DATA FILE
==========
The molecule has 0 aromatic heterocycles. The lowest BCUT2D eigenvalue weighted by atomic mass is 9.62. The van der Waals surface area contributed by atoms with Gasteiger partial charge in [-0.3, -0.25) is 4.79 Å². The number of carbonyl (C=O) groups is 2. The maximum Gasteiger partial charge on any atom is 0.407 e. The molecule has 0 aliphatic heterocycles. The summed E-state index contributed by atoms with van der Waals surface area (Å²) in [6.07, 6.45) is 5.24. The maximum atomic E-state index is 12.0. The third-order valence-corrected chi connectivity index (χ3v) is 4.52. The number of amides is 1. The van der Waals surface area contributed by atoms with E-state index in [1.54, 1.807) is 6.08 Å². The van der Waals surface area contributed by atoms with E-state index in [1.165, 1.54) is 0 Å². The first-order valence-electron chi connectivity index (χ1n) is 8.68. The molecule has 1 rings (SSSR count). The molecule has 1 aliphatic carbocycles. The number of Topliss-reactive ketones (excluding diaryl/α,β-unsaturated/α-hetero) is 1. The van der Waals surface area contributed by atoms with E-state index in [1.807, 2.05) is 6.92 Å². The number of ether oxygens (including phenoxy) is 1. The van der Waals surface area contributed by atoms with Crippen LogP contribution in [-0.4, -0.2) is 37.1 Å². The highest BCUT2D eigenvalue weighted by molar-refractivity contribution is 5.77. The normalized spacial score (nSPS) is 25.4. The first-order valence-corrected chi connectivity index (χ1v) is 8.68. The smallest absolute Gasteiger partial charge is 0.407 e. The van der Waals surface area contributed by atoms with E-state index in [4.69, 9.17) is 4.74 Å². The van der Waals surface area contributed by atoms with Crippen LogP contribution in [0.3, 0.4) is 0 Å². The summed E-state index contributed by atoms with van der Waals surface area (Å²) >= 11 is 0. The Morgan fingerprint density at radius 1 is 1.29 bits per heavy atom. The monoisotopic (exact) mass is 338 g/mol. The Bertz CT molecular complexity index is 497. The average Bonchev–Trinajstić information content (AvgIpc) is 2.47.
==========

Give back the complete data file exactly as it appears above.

The molecule has 0 aromatic heterocycles. The lowest BCUT2D eigenvalue weighted by atomic mass is 9.62. The van der Waals surface area contributed by atoms with Gasteiger partial charge in [-0.3, -0.25) is 4.79 Å². The number of carbonyl (C=O) groups is 2. The maximum Gasteiger partial charge on any atom is 0.407 e. The molecule has 0 aliphatic heterocycles. The summed E-state index contributed by atoms with van der Waals surface area (Å²) in [6.07, 6.45) is 5.24. The maximum atomic E-state index is 12.0. The third-order valence-corrected chi connectivity index (χ3v) is 4.52. The number of amides is 1. The van der Waals surface area contributed by atoms with E-state index in [1.54, 1.807) is 6.08 Å². The van der Waals surface area contributed by atoms with E-state index in [1.165, 1.54) is 0 Å². The first-order valence-electron chi connectivity index (χ1n) is 8.68. The molecule has 1 rings (SSSR count). The molecule has 1 aliphatic carbocycles. The number of Topliss-reactive ketones (excluding diaryl/α,β-unsaturated/α-hetero) is 1. The van der Waals surface area contributed by atoms with E-state index in [1.807, 2.05) is 6.92 Å². The number of ether oxygens (including phenoxy) is 1. The van der Waals surface area contributed by atoms with Crippen LogP contribution in [-0.4, -0.2) is 37.1 Å². The highest BCUT2D eigenvalue weighted by molar-refractivity contribution is 5.77. The normalized spacial score (nSPS) is 25.4. The first-order valence-corrected chi connectivity index (χ1v) is 8.68. The smallest absolute Gasteiger partial charge is 0.407 e. The van der Waals surface area contributed by atoms with E-state index in [4.69, 9.17) is 4.74 Å². The van der Waals surface area contributed by atoms with Crippen LogP contribution in [0.3, 0.4) is 0 Å². The summed E-state index contributed by atoms with van der Waals surface area (Å²) >= 11 is 0. The Morgan fingerprint density at radius 1 is 1.29 bits per heavy atom. The monoisotopic (exact) mass is 338 g/mol. The Bertz CT molecular complexity index is 497. The average Bonchev–Trinajstić information content (AvgIpc) is 2.47.